Private School Vouchers: Continued Bipartisan Opposition in Georgia and Arkansas
This is the second in the series, Private School Vouchers: Analysis of 2019 State Legislative Sessions. Read the first part here.
Proposed private school voucher legislation was defeated by bipartisan opposition in two states with newly-elected Republican governors and Republican majorities in the State Legislature.
In Georgia, though the governor supported the establishment of a so-called Education Savings Account (ESA) voucher, that legislation failed in the State Senate. The proposed bill, which would have provided families an average of $5,500 in public funds for private school tuition or homeschooling expenses, failed with a vote of 25 in favor and 28 opposed. Every Democratic senator and seven Republicans voted against the bill. Republican leaders' attempt to add the bill language to unrelated legislation was also rejected by a Senate committee.
There was significant opposition to this voucher legislation from school board members, superintendents, teachers unions and public school advocates, including the Georgia Coalition for Public Education and the Georgia Budget and Policy Institute.
In addition, two crucial factors helped defeat the voucher bill. The first was the strong opposition of the former chair of the Education Committee, Senator Lindsey Tippins (R). Senator Tippins, a former chairman of the Cobb County Board of Education in suburban Atlanta, has been a strong supporter of public schools and has long opposed efforts to divert public funds to private schools. The second was the division among rural Republican senators on this issue. Six of the thirteen Republican senators representing rural areas of the state voted no, and two did not vote on the voucher bill. Most of these legislators cited the lack of funding for public schools or the need to address inequities in the state funding formula as their primary reason for opposing the bill. Others raised concerns about cost, accountability for private schools, and the fact that the new program did not restrict eligibility to low-income students.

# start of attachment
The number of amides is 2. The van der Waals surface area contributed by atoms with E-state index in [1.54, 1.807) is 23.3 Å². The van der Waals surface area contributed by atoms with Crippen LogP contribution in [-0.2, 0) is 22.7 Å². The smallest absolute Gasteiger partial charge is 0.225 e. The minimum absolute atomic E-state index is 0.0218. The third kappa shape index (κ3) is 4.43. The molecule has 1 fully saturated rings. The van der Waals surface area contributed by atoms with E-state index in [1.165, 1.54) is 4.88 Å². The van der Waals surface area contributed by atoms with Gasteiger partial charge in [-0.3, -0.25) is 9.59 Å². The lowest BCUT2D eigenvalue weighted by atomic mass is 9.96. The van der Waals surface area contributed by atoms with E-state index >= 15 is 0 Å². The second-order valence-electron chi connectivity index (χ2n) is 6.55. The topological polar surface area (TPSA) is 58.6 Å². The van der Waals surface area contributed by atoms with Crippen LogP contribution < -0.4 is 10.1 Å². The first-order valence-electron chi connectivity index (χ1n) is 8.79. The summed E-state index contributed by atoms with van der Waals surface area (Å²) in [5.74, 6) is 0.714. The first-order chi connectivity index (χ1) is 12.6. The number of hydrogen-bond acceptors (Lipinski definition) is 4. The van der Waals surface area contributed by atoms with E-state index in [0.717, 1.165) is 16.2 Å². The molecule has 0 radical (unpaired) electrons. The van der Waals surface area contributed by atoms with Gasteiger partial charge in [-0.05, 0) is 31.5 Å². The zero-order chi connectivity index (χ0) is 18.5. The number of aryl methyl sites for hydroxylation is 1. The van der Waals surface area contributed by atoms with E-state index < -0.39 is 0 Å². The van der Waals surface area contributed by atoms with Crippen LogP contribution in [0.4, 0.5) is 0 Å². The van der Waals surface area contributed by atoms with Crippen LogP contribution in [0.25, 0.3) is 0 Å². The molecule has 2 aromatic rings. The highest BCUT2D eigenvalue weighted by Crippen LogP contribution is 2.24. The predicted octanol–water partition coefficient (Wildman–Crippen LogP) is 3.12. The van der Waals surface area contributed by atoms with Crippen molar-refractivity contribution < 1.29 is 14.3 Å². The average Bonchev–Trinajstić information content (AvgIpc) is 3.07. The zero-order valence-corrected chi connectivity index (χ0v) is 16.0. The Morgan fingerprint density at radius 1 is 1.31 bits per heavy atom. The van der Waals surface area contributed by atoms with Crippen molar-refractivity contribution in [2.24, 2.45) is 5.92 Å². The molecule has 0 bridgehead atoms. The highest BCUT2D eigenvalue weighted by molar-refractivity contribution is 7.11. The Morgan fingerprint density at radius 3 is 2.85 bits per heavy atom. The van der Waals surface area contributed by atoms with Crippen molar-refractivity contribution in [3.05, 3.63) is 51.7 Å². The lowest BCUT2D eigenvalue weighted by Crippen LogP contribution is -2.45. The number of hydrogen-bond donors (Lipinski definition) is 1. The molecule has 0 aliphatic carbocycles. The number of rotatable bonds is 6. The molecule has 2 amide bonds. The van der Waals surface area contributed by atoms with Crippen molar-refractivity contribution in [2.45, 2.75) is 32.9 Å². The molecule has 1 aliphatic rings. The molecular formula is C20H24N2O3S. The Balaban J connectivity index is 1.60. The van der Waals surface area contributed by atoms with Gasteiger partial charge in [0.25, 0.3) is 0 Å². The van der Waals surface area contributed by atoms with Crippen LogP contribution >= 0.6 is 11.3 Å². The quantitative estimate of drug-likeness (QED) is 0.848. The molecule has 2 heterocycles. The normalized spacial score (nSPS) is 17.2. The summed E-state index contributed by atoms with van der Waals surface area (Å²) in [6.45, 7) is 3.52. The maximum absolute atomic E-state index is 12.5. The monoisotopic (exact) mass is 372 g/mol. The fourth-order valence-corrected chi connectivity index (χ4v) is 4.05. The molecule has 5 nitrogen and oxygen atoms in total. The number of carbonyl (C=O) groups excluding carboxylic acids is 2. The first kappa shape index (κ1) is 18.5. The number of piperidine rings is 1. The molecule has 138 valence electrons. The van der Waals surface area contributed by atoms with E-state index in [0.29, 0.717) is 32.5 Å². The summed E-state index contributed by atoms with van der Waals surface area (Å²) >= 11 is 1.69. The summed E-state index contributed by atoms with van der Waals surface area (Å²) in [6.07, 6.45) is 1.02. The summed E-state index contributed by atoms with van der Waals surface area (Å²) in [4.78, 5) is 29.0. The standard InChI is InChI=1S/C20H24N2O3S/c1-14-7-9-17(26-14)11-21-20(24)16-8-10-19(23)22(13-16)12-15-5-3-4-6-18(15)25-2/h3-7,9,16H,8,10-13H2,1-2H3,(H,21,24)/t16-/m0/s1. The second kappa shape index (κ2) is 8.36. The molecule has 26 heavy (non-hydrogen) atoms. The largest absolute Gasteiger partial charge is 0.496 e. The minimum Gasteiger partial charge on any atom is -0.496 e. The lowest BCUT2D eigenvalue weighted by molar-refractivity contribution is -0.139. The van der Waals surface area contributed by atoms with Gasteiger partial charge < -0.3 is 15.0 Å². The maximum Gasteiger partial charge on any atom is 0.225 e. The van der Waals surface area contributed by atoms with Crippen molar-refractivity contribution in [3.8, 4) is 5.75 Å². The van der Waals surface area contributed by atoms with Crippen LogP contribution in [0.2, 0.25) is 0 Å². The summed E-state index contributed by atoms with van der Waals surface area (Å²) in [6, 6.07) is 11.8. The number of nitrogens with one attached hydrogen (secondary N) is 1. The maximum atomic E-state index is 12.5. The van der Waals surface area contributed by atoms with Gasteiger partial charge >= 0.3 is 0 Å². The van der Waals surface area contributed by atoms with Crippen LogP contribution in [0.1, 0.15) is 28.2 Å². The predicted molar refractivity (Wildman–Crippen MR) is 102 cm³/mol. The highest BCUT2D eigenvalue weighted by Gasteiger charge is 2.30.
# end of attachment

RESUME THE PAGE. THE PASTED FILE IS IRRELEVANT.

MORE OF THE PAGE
In Arkansas, for the second straight year, rural Republican legislators teamed with Democrats to defeat Republican-sponsored legislation to create a tax credit voucher program and a traditional private school voucher program targeting Pulaski County, which includes the Little Rock public schools. In this case, the bills were approved by the State Senate, but were defeated in the House Education Committee.
Most of the legislators voting against the voucher bill cited the opposition of school board members and superintendents in their districts and the efforts of grassroots groups, such as the Arkansas Advocates for Children and Families. Several had significant concerns about the impact of the voucher programs on public schools, while others pointed to concerns about accountability.
Representative Nelda Speaks (R), from northern Arkansas, spoke about the potential loss of federal funds from school nutrition programs, in addition to the loss of state funding, as further reasons to oppose the legislation. She also argued that Arkansas already has "school choice" with a program that allows students to attend public schools in a district outside of their own.
Read Part 1 of the series here.
Many thanks to Jason Unger for compiling the research and drafting this series on 2019 legislative sessions.